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  HOME | Arts & Entertainment

A Breath of Clean Air to Protect Leonardo da Vinci’s “The Last Supper”

ROME – Italian authorities on Wednesday announced the installation of a new air conditioning system in the refectory of a convent that hosts one of the Renaissance’s most iconic masterpieces: Leonardo da Vinci’s “The Last Supper.”

The new system is to protect the late 15th-century mural painting from the accumulation of dust and the hundreds of thousands of visitors that admire it every year at the Convent of Santa Maria delle Grazie, located in the northern Italian city of Milan.

“We have always supported Italian products and biodiversity to defend as well our country’s incomparable artistic heritage,” said Eataly, the largest Italian food retailer in the world, which is donating one million euros ($1.08 million) to the project.

The new AC system is also set to receive 1.2 million euros from Italy’s Ministry of Cultural Heritage and Activities and Tourism.

The project, titled “A Supper You Cannot Miss,” promises to prolong the painting’s life for another 500 years following its exhaustive restoration completed in 1999.

According to Eataly, the fresco suffers a “slow deterioration every day” due to the dust particles that accumulate on the walls of the refectory (originally a dining room for nuns).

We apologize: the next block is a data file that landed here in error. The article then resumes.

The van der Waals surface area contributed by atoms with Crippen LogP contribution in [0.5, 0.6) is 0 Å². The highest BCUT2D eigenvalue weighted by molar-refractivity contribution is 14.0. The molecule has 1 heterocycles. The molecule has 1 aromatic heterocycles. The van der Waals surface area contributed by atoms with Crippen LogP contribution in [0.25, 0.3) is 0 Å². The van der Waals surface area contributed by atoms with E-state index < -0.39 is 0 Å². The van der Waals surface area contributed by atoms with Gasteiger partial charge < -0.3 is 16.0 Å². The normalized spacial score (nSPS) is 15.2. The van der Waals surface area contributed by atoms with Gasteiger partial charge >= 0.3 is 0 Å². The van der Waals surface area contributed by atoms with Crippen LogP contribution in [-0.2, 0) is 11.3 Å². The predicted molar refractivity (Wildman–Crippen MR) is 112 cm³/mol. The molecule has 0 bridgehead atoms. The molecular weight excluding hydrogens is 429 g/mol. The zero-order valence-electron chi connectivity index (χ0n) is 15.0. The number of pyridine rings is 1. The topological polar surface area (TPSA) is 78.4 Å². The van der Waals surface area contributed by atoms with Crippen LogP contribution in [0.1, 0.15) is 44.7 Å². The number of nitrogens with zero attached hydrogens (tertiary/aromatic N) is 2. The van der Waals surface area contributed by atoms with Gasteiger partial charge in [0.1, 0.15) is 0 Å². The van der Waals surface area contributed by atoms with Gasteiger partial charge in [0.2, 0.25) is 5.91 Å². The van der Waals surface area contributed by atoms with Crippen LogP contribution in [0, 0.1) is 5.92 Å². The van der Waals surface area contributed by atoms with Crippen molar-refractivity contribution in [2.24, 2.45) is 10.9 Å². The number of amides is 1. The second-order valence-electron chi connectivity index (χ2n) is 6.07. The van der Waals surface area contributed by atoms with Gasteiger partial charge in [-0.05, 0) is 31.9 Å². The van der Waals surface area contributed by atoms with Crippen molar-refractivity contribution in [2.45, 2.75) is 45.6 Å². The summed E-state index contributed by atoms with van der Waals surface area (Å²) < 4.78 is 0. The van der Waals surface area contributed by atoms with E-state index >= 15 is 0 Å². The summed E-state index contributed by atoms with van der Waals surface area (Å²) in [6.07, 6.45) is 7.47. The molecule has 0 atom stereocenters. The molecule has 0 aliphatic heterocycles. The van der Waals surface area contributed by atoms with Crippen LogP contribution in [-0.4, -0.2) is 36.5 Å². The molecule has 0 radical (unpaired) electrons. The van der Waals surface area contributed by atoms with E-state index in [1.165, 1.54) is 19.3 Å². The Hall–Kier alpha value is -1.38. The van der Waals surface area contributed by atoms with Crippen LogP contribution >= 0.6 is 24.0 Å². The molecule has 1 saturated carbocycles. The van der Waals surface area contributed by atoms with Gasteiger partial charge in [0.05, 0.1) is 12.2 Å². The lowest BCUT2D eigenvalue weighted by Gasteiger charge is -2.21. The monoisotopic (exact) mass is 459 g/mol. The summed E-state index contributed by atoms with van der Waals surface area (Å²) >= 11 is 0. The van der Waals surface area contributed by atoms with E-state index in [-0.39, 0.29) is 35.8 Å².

The ventilation system’s installation is scheduled for 2019, a year that coincides with the 500th anniversary of Da Vinci’s death.

It will pump some 10,000 cubic meters (353,147 cubic feet) of clean air into the refectory, compared to the 3,500 cubic meters currently circulating through the hall.

Eataly said it would also launch a public awareness campaign to draw attention to the preservation of Da Vinci’s ouevre and to invite tourists and Italians alike to visit the convent and contemplate The Last Supper.

In its stores – which are spread out through Italy but also present in the United States, Saudi Arabia, Japan, South Korea and Denmark – customers will be able to book a 50-minute visit to the refectory instead of the 15 minutes that are usually allocated per person.

Italy’s culture minister, Dario Franceschini, praised the collaboration between the public and private sectors to save works of art and called on other CEOs to imitate Eataly’s head, Oscar Farinetti.

“Through innovation, we will allow more visitors to see Leonardo’s marvelous Last Supper,” Franceschini added. “This will triple the number of visits.”

Currently, only 1,320 visits per day are permitted, which requires booking them a long time in advance.

 

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